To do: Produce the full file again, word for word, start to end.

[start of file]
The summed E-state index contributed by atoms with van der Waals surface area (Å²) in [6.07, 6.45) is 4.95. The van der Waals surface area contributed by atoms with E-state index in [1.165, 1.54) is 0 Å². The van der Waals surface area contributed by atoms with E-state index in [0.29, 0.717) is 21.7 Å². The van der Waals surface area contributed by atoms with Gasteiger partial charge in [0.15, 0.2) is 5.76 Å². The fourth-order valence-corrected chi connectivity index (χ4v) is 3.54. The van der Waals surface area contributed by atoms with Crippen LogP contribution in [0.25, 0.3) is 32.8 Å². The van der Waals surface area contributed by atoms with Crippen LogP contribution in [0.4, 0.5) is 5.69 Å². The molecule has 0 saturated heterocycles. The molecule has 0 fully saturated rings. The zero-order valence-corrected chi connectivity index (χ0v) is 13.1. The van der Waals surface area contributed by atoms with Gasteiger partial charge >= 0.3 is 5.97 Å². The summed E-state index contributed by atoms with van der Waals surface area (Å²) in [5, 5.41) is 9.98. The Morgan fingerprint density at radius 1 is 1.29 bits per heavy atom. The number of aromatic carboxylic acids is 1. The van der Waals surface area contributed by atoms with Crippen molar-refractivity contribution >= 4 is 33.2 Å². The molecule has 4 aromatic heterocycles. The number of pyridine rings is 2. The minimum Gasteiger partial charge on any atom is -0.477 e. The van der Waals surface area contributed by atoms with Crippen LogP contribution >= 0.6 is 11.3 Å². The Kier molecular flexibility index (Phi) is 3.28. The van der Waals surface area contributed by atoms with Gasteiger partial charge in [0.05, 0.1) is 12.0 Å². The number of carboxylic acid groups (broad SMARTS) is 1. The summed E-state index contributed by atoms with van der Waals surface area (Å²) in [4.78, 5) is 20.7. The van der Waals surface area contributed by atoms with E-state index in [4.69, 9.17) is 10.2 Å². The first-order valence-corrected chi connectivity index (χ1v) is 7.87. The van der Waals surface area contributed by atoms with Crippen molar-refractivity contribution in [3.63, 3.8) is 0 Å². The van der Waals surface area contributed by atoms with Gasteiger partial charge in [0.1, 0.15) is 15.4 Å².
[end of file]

The summed E-state index contributed by atoms with van der Waals surface area (Å²) in [6.07, 6.45) is 4.95. The van der Waals surface area contributed by atoms with E-state index in [1.165, 1.54) is 0 Å². The van der Waals surface area contributed by atoms with E-state index in [0.29, 0.717) is 21.7 Å². The van der Waals surface area contributed by atoms with Gasteiger partial charge in [0.15, 0.2) is 5.76 Å². The fourth-order valence-corrected chi connectivity index (χ4v) is 3.54. The van der Waals surface area contributed by atoms with Crippen LogP contribution in [0.25, 0.3) is 32.8 Å². The van der Waals surface area contributed by atoms with Crippen LogP contribution in [0.4, 0.5) is 5.69 Å². The molecule has 0 saturated heterocycles. The molecule has 0 fully saturated rings. The zero-order valence-corrected chi connectivity index (χ0v) is 13.1. The van der Waals surface area contributed by atoms with Gasteiger partial charge >= 0.3 is 5.97 Å². The summed E-state index contributed by atoms with van der Waals surface area (Å²) in [5, 5.41) is 9.98. The Morgan fingerprint density at radius 1 is 1.29 bits per heavy atom. The number of aromatic carboxylic acids is 1. The van der Waals surface area contributed by atoms with Crippen molar-refractivity contribution >= 4 is 33.2 Å². The molecule has 4 aromatic heterocycles. The number of pyridine rings is 2. The minimum Gasteiger partial charge on any atom is -0.477 e. The van der Waals surface area contributed by atoms with Crippen LogP contribution >= 0.6 is 11.3 Å². The Kier molecular flexibility index (Phi) is 3.28. The van der Waals surface area contributed by atoms with Gasteiger partial charge in [0.05, 0.1) is 12.0 Å². The number of carboxylic acid groups (broad SMARTS) is 1. The summed E-state index contributed by atoms with van der Waals surface area (Å²) in [4.78, 5) is 20.7. The van der Waals surface area contributed by atoms with E-state index in [4.69, 9.17) is 10.2 Å². The first-order valence-corrected chi connectivity index (χ1v) is 7.87. The van der Waals surface area contributed by atoms with Crippen molar-refractivity contribution in [3.63, 3.8) is 0 Å². The van der Waals surface area contributed by atoms with Gasteiger partial charge in [0.1, 0.15) is 15.4 Å².